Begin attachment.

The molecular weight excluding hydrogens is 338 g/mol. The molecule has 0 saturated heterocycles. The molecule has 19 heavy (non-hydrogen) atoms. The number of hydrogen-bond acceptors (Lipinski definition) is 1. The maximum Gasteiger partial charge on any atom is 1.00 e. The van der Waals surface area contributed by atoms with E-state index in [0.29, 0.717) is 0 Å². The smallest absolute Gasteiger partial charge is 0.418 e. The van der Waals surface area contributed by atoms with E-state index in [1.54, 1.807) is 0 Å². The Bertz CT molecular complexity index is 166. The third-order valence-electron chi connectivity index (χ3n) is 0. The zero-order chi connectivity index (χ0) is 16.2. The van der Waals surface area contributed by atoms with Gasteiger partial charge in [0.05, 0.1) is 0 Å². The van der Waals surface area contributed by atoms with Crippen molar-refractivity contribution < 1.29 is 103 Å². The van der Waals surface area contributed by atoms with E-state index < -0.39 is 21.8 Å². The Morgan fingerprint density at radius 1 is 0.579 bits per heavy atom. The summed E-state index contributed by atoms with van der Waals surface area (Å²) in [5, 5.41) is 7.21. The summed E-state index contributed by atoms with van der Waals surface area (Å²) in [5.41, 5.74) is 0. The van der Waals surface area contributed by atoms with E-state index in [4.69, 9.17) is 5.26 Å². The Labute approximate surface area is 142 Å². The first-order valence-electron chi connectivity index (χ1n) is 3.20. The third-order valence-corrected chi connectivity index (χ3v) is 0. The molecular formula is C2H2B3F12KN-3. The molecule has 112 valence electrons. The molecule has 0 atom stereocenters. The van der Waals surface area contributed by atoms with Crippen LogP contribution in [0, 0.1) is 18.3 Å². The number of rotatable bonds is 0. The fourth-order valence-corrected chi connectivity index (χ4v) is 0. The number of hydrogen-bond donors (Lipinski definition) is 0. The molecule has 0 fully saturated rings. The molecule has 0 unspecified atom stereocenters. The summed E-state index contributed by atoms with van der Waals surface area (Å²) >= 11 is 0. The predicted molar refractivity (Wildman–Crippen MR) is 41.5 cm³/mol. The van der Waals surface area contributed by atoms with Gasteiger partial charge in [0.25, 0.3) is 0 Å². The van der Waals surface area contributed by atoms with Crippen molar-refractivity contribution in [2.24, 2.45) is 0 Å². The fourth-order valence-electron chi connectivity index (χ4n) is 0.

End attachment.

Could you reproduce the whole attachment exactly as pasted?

The molecular weight excluding hydrogens is 338 g/mol. The molecule has 0 saturated heterocycles. The molecule has 19 heavy (non-hydrogen) atoms. The number of hydrogen-bond acceptors (Lipinski definition) is 1. The maximum Gasteiger partial charge on any atom is 1.00 e. The van der Waals surface area contributed by atoms with E-state index in [0.29, 0.717) is 0 Å². The smallest absolute Gasteiger partial charge is 0.418 e. The van der Waals surface area contributed by atoms with E-state index in [1.54, 1.807) is 0 Å². The Bertz CT molecular complexity index is 166. The third-order valence-electron chi connectivity index (χ3n) is 0. The zero-order chi connectivity index (χ0) is 16.2. The van der Waals surface area contributed by atoms with Gasteiger partial charge in [0.05, 0.1) is 0 Å². The van der Waals surface area contributed by atoms with Crippen molar-refractivity contribution < 1.29 is 103 Å². The van der Waals surface area contributed by atoms with E-state index < -0.39 is 21.8 Å². The Morgan fingerprint density at radius 1 is 0.579 bits per heavy atom. The summed E-state index contributed by atoms with van der Waals surface area (Å²) in [5, 5.41) is 7.21. The summed E-state index contributed by atoms with van der Waals surface area (Å²) in [5.41, 5.74) is 0. The van der Waals surface area contributed by atoms with E-state index in [4.69, 9.17) is 5.26 Å². The Labute approximate surface area is 142 Å². The first-order valence-electron chi connectivity index (χ1n) is 3.20. The third-order valence-corrected chi connectivity index (χ3v) is 0. The molecular formula is C2H2B3F12KN-3. The molecule has 112 valence electrons. The molecule has 0 atom stereocenters. The van der Waals surface area contributed by atoms with Crippen LogP contribution in [0, 0.1) is 18.3 Å². The number of rotatable bonds is 0. The fourth-order valence-corrected chi connectivity index (χ4v) is 0. The number of hydrogen-bond donors (Lipinski definition) is 0. The molecule has 0 fully saturated rings. The molecule has 0 unspecified atom stereocenters. The summed E-state index contributed by atoms with van der Waals surface area (Å²) >= 11 is 0. The predicted molar refractivity (Wildman–Crippen MR) is 41.5 cm³/mol. The van der Waals surface area contributed by atoms with Gasteiger partial charge in [0.25, 0.3) is 0 Å². The van der Waals surface area contributed by atoms with Crippen molar-refractivity contribution in [2.24, 2.45) is 0 Å². The fourth-order valence-electron chi connectivity index (χ4n) is 0.